Academic journal article The New Zealand Journal of Music Therapy

Navigating Cross-Cultural Pathways on Rarotonga: An Exploratory Collaboration Bringing Together a Music Therapist a Speech-Language Therapist, the Cook Islands Ministry of Education and a Day Centre for Adults with Intellectual and Physical Disabilities

Academic journal article The New Zealand Journal of Music Therapy

Navigating Cross-Cultural Pathways on Rarotonga: An Exploratory Collaboration Bringing Together a Music Therapist a Speech-Language Therapist, the Cook Islands Ministry of Education and a Day Centre for Adults with Intellectual and Physical Disabilities

Article excerpt

Introduction

"Rather than dilute what we do in adopting other frames of reference, we gain from and add much to such collaborations. "

(Sutton, 2008, p.9)

In July 2012 Jenny, a speech-language therapist, and Marie, a music therapist, undertook voluntary work on Rarotonga, the main island of the Cook Islands, an independent Pacific Island nation in free association with New Zealand. Rarotonga is the capital and the largest of the fifteen islands of the Cook Island group, situated in the Central Southern Pacific Ocean. It is the most heavily populated of the 1 5 islands, and the Cook Islands Parliament buildings and International airport are situated on Rarotonga. The Cook Islands are home to several tribes, with three Vaka (Tribal districts) on Rarotonga: Te Au o Tong, Takitumu, and Puaikura.

We offered our services as therapists to conduct brief assessments with several school students identified by Cook Islands Ministry of Education staff as requiring therapy intervention and additional classroom support with a teacher aide. We also visited service users and staff at the Creative Centre, which provides a day programme for adults with intellectual and physical disabilities. This work built on Jenny's three previous annual voluntary work trips and the contacts she had forged with both the Ministry of Education and the Creative Centre over this time.

This paper builds on a conference presentation (Willis & Watkins, 201 3) and is written primarily from the view point of Marie, the music therapist, with contributions from Jenny, the speech-language therapist who initiated this outreach programme. Alison's support for Jenny and Marie's work, including this article, stems from her own voluntary work experiences in Fiji, another Pacific Island nation (Cooper, 2008). Whilst on Rarotonga, Marie and Jenny were given verbal permission from the school principals to present our experiences in a professional forum and the Education Advisor for the Cook Islands Ministry of Education was aware of our intention to publish this work.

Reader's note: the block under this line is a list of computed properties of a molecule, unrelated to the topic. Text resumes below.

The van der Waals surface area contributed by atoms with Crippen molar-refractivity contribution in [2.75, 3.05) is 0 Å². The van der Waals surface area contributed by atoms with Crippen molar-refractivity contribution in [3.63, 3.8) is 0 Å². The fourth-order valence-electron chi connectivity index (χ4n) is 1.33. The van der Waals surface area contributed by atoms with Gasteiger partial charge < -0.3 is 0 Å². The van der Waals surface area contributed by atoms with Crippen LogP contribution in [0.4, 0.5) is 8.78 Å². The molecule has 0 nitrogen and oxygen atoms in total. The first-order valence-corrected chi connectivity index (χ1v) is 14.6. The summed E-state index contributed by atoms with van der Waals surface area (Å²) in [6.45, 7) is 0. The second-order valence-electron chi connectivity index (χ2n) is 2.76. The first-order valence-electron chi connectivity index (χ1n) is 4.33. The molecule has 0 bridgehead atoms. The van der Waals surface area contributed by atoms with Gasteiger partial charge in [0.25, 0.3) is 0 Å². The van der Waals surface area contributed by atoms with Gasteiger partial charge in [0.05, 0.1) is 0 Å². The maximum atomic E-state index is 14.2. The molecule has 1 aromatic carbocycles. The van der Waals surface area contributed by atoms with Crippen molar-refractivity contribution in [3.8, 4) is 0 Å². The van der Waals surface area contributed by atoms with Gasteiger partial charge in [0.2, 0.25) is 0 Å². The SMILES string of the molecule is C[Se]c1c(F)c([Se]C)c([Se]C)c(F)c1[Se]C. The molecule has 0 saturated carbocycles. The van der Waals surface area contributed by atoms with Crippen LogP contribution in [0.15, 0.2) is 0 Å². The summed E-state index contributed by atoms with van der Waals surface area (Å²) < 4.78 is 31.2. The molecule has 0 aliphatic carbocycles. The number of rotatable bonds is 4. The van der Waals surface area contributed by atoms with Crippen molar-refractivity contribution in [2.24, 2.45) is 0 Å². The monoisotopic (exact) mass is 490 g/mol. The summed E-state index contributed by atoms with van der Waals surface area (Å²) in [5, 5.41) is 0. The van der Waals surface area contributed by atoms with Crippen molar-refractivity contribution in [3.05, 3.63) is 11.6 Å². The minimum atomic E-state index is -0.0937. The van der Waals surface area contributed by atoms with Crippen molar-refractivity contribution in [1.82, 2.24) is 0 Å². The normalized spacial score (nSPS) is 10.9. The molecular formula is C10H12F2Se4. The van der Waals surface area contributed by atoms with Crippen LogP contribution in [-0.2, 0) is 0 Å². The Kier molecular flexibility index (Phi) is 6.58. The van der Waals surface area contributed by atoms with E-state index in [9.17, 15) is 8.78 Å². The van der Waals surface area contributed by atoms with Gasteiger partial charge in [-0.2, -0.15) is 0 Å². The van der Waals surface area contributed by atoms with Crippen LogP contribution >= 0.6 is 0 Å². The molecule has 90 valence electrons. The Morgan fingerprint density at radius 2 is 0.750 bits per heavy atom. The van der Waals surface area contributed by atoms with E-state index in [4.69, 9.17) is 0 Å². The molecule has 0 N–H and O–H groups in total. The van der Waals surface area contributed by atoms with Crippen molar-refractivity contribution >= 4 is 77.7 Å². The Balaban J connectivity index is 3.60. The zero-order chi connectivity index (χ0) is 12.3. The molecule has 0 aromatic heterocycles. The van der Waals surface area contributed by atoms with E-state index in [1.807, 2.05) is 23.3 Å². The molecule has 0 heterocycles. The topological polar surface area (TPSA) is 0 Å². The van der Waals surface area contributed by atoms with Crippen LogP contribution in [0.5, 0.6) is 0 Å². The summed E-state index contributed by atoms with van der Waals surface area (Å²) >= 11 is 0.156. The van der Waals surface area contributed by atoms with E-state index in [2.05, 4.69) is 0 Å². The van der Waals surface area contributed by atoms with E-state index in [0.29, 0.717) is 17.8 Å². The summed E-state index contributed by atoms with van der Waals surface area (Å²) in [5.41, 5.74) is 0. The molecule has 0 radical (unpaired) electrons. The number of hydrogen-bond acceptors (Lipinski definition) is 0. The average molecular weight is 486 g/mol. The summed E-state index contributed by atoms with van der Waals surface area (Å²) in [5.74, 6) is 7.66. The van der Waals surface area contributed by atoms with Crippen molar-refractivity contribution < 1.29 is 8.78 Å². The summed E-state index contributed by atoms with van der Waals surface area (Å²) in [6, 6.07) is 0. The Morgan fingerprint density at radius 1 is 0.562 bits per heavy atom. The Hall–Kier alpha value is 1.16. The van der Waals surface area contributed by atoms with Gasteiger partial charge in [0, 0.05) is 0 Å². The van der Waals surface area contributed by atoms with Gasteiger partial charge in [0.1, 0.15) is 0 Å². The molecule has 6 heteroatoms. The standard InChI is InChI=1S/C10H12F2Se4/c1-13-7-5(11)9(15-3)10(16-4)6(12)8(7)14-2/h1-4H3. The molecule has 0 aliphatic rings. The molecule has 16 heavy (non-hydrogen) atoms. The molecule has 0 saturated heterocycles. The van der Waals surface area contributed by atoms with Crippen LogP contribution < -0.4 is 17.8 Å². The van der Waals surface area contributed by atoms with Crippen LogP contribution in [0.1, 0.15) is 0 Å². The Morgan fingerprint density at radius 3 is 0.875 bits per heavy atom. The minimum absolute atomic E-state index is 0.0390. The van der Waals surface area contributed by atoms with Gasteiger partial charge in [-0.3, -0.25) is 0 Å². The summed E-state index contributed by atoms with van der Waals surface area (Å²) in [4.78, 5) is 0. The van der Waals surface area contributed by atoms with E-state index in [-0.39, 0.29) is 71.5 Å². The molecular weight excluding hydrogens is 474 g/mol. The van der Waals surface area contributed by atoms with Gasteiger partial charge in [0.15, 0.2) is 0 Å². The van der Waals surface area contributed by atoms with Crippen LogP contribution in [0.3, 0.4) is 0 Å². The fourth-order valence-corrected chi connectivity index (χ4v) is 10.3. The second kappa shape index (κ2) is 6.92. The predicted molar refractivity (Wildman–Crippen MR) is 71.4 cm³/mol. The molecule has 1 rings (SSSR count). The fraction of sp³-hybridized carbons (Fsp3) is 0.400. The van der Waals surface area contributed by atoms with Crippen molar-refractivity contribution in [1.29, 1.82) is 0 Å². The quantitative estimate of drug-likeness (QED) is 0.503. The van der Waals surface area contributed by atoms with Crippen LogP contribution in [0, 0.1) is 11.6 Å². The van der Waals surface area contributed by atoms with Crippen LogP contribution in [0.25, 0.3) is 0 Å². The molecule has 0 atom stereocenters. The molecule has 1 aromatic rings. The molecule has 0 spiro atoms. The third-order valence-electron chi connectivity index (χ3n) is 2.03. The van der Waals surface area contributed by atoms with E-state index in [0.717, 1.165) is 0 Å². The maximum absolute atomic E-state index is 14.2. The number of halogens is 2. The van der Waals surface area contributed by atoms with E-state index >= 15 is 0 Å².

We recognise that professional integrity in a post-colonial world requires overt acknowledgement of our own cultural and professional backgrounds, our unconscious biases and prejudices, and a process of coming alongside people rather than imposing practices from another place. We therefore felt it important to acknowledge Marie and Jenny's own cultural and professional backgrounds when preparing, undertaking and writing about this work.

Marie was raised in Southampton, England, and also lived and studied in multicultural Manchester and London. After qualifying as a music therapist in 2005, she worked with children and young people with visual impairment and special needs in the UK. In 2007 Marie moved to New Zealand (Aotearoa)6 to work with children, young, people and adults with special needs at the Raukatauri Music Therapy Centre - clients mainly of European and Asian (particularly Chinese, and also Indian, Malaysian and Japanese) ethnicity. Jenny, raised in Auckland, New Zealand and trained as a speechlanguage therapist in Christchurch, has worked for over 34 years in the health and education sectors, as well as five years in private practice. She currently works with Pakeha7, Maori8 and Pasifika9 students at Carlson School for Cerebral Palsy, Auckland. Jenny is a New Zealand European (Pakeha) and is aware of Maori culture and language and their similarities with Cook Island culture.

We (Marie and Jenny) have chosen to write about this work because we have both gained much from our time on Rarotonga. The experience has enriched our professional practice at home in New Zealand, and we highly recommend this form of voluntary service as intrinsically rewarding. Carefully planned cross-cultural, collaborative and consultative work has provided us with valuable professional development as well as an opportunity for service in the international community. We came home with a greater appreciation of professional disciplines beyond our own and feel more attuned to our culturally diverse clients. …

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